Once a diagnosis is made, typically, behavioral therapy would be the next step. Parents are asked to set up a highly structured household and learn behavior modification techniques. A highly structured household is necessary for kids who have ADHD because they are more likely to cooperate and retain positive behavior within a predictable household.

    For children as young as 5, we encourage behavior therapy first, and see how they respond. The biggest benefit of diagnosing ADHD early is the prevention of unacceptable behavior. When the unacceptable behavior that accompanies ADHD isnít addressed early on, kids arenít given the opportunity to learn that their behavior is unacceptable. By the time theyíre older, it becomes much more difficult for them to refrain from those unwanted behaviors.

    In addition to behavior therapy, there are medications that can help manage ADHD. For preschool age children, however, we typically wonít prescribe any medication and instead choose to focus on behavior therapy. If behavior therapy doesnít seem to be enough, we prescribe medication and will continue with the therapy in addition to the medication.

    ADHD is commonly misdiagnosed because it tends to mimic so many other disorders, especially Oppositional Defiant Disorder, or ODD. In children with ODD, there is an ongoing pattern of uncooperative, defiant, and hostile behavior toward authority figures that seriously interferes with the youngster's day-to-day functioning.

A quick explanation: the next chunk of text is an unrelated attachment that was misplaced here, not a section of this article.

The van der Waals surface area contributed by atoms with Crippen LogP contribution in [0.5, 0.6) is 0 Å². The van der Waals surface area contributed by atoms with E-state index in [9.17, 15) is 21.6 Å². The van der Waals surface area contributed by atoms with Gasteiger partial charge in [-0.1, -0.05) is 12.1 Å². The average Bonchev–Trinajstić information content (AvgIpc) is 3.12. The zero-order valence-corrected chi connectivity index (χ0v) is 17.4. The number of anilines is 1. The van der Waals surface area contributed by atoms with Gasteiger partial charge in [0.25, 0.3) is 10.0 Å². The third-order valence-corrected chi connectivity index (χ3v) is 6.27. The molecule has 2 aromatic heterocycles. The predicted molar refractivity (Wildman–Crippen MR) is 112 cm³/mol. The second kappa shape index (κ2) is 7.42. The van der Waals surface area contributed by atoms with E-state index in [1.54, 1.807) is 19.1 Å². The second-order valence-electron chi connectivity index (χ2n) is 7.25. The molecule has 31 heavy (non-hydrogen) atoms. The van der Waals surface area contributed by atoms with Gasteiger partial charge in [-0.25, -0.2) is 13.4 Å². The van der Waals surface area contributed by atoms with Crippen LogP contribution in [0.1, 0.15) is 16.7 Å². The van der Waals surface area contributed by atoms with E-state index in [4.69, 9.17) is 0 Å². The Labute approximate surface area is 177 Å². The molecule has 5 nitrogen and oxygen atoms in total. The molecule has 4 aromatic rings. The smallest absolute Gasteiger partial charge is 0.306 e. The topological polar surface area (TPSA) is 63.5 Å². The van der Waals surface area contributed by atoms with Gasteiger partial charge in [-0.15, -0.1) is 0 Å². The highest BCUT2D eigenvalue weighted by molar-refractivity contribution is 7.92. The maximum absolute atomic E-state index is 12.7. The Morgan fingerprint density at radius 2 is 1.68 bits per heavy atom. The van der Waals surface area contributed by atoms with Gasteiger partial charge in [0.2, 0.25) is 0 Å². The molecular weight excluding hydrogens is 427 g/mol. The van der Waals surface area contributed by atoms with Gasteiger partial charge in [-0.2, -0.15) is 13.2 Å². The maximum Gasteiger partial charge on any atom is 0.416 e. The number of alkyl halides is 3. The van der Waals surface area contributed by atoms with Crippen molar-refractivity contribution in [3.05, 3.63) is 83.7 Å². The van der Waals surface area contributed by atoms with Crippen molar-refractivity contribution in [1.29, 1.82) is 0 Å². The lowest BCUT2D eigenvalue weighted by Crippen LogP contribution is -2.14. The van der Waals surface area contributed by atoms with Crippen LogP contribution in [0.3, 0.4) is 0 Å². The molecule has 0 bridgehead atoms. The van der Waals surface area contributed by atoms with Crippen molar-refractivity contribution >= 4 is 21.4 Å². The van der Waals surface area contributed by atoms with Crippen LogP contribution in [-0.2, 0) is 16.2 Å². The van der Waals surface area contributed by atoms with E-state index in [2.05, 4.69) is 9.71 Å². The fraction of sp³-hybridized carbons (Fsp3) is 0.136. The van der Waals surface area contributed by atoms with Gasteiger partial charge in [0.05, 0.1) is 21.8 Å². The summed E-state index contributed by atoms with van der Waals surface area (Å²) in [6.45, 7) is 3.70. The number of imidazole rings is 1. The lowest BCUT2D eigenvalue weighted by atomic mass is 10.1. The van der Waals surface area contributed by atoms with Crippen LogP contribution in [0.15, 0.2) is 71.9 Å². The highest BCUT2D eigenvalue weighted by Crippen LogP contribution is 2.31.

Then, as kids get older, learning disorders are often misdiagnosed as ADHD. There are also other emotional issues that can be confused for ADHD because they might have some similar symptoms. Family issues, divorce, mood problems (if a child is depressed or anxious) can all contribute to the behaviors that would normally accompany ADHD.

    Since these disorders arenít typically diagnosed until children are of school age, it can be difficult to obtain free services before the child starts school. However, once the child starts school Ė as early as kindergarten Ė parents can work together with teachers to determine if an assessment is necessary. Together theyíll decide if the childís behavior is severe enough that itís interfering with his learning. A plan of action can be determined from that point.

    There are national organizations online that can also help provide parents with support. Managing ADHD can be challenging for parents and providers, so there are places they can go for support.